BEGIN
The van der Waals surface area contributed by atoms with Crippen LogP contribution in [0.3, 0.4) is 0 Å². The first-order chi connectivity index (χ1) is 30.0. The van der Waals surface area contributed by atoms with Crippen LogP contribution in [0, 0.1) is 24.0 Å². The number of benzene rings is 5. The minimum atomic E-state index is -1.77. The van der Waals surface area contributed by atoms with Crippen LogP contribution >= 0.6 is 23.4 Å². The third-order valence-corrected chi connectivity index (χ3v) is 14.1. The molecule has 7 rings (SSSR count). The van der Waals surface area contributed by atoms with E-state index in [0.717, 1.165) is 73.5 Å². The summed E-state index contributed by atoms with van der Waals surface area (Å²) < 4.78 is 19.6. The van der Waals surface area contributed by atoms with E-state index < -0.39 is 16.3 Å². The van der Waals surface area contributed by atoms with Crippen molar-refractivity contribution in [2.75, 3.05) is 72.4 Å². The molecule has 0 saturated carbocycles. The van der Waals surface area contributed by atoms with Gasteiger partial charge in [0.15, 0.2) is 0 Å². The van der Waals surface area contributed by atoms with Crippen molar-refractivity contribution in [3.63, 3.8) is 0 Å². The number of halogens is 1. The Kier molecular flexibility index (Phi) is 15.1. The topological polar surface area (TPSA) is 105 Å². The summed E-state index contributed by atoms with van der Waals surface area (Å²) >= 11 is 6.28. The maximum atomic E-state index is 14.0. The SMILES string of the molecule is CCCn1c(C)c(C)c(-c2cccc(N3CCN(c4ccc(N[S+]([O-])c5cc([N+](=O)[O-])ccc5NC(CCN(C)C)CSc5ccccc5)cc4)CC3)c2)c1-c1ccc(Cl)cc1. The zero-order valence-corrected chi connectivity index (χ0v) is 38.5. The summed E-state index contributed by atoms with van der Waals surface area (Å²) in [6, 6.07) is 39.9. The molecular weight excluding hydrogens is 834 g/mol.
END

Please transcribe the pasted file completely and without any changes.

The van der Waals surface area contributed by atoms with Crippen LogP contribution in [0.3, 0.4) is 0 Å². The first-order chi connectivity index (χ1) is 30.0. The van der Waals surface area contributed by atoms with Crippen LogP contribution in [0, 0.1) is 24.0 Å². The number of benzene rings is 5. The minimum atomic E-state index is -1.77. The van der Waals surface area contributed by atoms with Crippen LogP contribution >= 0.6 is 23.4 Å². The third-order valence-corrected chi connectivity index (χ3v) is 14.1. The molecule has 7 rings (SSSR count). The van der Waals surface area contributed by atoms with E-state index in [0.717, 1.165) is 73.5 Å². The summed E-state index contributed by atoms with van der Waals surface area (Å²) < 4.78 is 19.6. The van der Waals surface area contributed by atoms with E-state index < -0.39 is 16.3 Å². The van der Waals surface area contributed by atoms with Crippen molar-refractivity contribution in [2.75, 3.05) is 72.4 Å². The molecule has 0 saturated carbocycles. The van der Waals surface area contributed by atoms with Gasteiger partial charge in [0.15, 0.2) is 0 Å². The van der Waals surface area contributed by atoms with Crippen molar-refractivity contribution in [3.63, 3.8) is 0 Å². The number of halogens is 1. The Kier molecular flexibility index (Phi) is 15.1. The topological polar surface area (TPSA) is 105 Å². The summed E-state index contributed by atoms with van der Waals surface area (Å²) >= 11 is 6.28. The maximum atomic E-state index is 14.0. The SMILES string of the molecule is CCCn1c(C)c(C)c(-c2cccc(N3CCN(c4ccc(N[S+]([O-])c5cc([N+](=O)[O-])ccc5NC(CCN(C)C)CSc5ccccc5)cc4)CC3)c2)c1-c1ccc(Cl)cc1. The zero-order valence-corrected chi connectivity index (χ0v) is 38.5. The summed E-state index contributed by atoms with van der Waals surface area (Å²) in [6, 6.07) is 39.9. The molecular weight excluding hydrogens is 834 g/mol.